Current Location: Harvest House Guesthouse, Leon, Nicaragua
Price of a beer in a bar: US$0.86
Song currently stuck in my head: The American Way (The Crystal Method)
In addition to the road weary Iphone 4 that I’m carrying, I have a netbook and a 2nd gen Ipod shuffle (before the weird gum pack form factor). I packed the ipod shuffle for use in the gym and on long bus trips; it’s tiny, cheap, hearty, has amazing battery life and, ultimately, I’m not using it at all. I see enough locals using tablets and smartphones that I feel comfortable pulling out my visibly damaged Iphone every couple of hours to switch podcasts on bus ride. I wouldn’t miss the ipod if I’d left it at home, but there was no way to know that ahead of time. It’s the size of a small box of matches. I’ll deal.
The netbook is an EEE PC (epc1000he, to be exact) that I picked up second hand for US$100 specifically for this trip. The reviews praised the keyboard, which was simultaneously my main motivation and biggest fear about using a netbook. In the hierarchy of keyboards, the Iphone is a nice step above typing on internet cafe and hostel computers. Their worn out, sticky, sticking keyboards were often in a different language and layout than the computers believed. If you haven’t experienced this you can’t imagine the frustration of hitting the button that promises a colon and getting a lower case n with a hat on it. But typing on the Iphone has it’s own drawbacks, several of them, and it ranks far short of something with a physical keyboard.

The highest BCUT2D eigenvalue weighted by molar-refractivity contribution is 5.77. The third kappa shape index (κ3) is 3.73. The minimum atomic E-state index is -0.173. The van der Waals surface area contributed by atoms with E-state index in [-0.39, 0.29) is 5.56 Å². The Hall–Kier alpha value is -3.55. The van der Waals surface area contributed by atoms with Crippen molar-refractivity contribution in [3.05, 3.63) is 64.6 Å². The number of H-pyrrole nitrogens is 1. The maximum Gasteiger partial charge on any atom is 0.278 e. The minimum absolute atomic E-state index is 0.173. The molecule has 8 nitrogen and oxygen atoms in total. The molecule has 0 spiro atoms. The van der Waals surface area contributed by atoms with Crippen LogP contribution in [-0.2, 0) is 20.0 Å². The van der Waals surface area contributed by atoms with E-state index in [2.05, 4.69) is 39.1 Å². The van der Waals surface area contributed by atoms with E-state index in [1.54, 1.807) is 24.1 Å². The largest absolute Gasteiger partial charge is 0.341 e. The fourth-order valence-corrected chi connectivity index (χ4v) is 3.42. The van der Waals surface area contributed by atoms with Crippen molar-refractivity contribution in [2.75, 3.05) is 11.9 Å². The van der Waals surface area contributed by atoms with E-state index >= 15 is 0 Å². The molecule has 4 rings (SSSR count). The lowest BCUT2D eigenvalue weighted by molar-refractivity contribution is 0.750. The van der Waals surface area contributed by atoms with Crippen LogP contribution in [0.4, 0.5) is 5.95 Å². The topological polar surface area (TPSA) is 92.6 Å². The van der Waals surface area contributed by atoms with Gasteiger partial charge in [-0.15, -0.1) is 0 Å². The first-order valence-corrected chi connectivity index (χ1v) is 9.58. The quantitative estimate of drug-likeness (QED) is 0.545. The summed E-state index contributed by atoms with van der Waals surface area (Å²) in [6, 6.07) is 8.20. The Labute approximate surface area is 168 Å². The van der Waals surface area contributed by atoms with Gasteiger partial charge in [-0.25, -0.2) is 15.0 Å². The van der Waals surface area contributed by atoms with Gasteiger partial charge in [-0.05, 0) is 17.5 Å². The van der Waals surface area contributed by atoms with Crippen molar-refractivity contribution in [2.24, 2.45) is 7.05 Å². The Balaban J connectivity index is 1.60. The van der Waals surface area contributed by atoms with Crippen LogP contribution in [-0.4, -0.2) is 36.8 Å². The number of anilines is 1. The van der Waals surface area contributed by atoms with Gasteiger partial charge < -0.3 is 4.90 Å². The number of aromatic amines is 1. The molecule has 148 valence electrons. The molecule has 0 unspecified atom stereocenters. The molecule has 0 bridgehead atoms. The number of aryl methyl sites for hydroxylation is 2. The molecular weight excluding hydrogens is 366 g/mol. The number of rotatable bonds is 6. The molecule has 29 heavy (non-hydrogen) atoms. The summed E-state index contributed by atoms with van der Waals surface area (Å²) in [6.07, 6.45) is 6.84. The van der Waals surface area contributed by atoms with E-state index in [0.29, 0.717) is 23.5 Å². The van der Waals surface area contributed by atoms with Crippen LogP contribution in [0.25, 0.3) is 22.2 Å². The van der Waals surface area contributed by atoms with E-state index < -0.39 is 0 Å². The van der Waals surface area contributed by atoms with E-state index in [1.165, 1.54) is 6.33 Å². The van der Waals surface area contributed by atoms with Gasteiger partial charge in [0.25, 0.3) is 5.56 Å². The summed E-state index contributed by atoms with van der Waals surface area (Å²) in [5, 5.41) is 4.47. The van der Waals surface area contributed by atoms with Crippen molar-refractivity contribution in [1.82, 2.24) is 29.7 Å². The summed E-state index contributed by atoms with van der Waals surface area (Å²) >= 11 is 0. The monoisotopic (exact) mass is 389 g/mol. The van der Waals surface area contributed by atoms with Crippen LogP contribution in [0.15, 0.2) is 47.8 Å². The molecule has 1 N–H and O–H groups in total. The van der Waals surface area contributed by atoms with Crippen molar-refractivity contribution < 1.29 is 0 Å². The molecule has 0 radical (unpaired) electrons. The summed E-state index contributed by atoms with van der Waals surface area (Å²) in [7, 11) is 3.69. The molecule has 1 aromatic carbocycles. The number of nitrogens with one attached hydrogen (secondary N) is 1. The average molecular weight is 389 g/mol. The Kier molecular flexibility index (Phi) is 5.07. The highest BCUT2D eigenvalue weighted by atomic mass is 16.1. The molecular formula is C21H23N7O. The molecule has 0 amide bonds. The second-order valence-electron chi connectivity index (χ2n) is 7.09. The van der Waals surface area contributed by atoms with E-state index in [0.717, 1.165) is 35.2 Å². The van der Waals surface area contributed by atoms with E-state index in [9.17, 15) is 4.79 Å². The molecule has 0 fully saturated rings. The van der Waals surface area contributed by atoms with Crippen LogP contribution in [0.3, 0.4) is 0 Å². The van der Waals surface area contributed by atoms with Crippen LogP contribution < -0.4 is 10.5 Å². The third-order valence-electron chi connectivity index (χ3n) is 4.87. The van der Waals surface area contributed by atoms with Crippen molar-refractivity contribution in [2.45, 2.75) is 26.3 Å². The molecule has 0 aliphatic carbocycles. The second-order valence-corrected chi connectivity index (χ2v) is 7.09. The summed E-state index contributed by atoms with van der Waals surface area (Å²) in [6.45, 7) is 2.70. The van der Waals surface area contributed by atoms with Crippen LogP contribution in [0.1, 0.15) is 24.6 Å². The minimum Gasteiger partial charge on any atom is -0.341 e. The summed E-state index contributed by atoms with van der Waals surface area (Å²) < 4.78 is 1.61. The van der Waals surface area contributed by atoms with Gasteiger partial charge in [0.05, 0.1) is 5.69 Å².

Plenty of people are carrying tablets down here, locals and travelers alike. One of these combined with an add-on keyboard would probably take the place of my ipod, iphone and netbook, but my current arrangement was cheaper and having a real OS never hurts. Well, okay, it kind of hurts right now. I’m running the latest Ubuntu Linux (14.04) and I’m having a driver issue that limits my wifi range to about 10 feet. It’s a known issue, nothing mysterious about it, and I could work around it by buying a USB wifi adaptor. I did this in Panama once, for different reasons, and there’s a good chance that I could source one locally. I’m not sure what it would cost, it’s about a $10 item in The States. But using the Iphone for most of my casual connectivity has been fine, so I’m not particularly motivated to go on the hunt.
I’m a little over halfway through my stay in Leon; to this outsider it’s very similar to Granada. There aren’t as many expats or upscale nightlife destinations, but there are still more than enough. The routine I’ve established here is as follows: Mon/Wed/Fr 6am Alex’s Gym, Sat/Sun ~8am Cappuccinos at Pan & Paz or Rosita… that’s about it. It leaves a lot of time to read, listen and lounge. I never adjusted from the 2 hour jetlag, so I often go to sleep around 9 and wake around 5. It gets dark here around 6 and light again around 5, so this feels pretty natural. The weather has been partly cloudy with occasional bursts of rain and a nice breeze; in other words, ideal. I try to keep this frail gringo skin hidden indoors during the peak of the day, but the big markets close early so I’m occasionally forced to brave some Vitamin D in order to collect provisions and fuel the steady amount of cooking I’ve been doing, mostly in an attempt to adhere to a diet that I started back in The States. The Nicaragua diet is pretty carb heavy, what with all the rice and beans and such, and that’s just not my thing right now. Boneless Skinless Chicken Breasts are about US$2.25/pound at Pali, which is just about what I pay for them back home. I’m spending roughly US$5.38/day on food including meals in and out. My most expensive meal thus far was a US$5.29 burger and fries at Jack’s. I’m currently eating at a caloric deficit, but I don’t think eating more would add much to the cost. In fact, it would probably be cheaper since I could rely on less lean (and less expensive) sources of protein.
In which case, gallo pinto, here I come.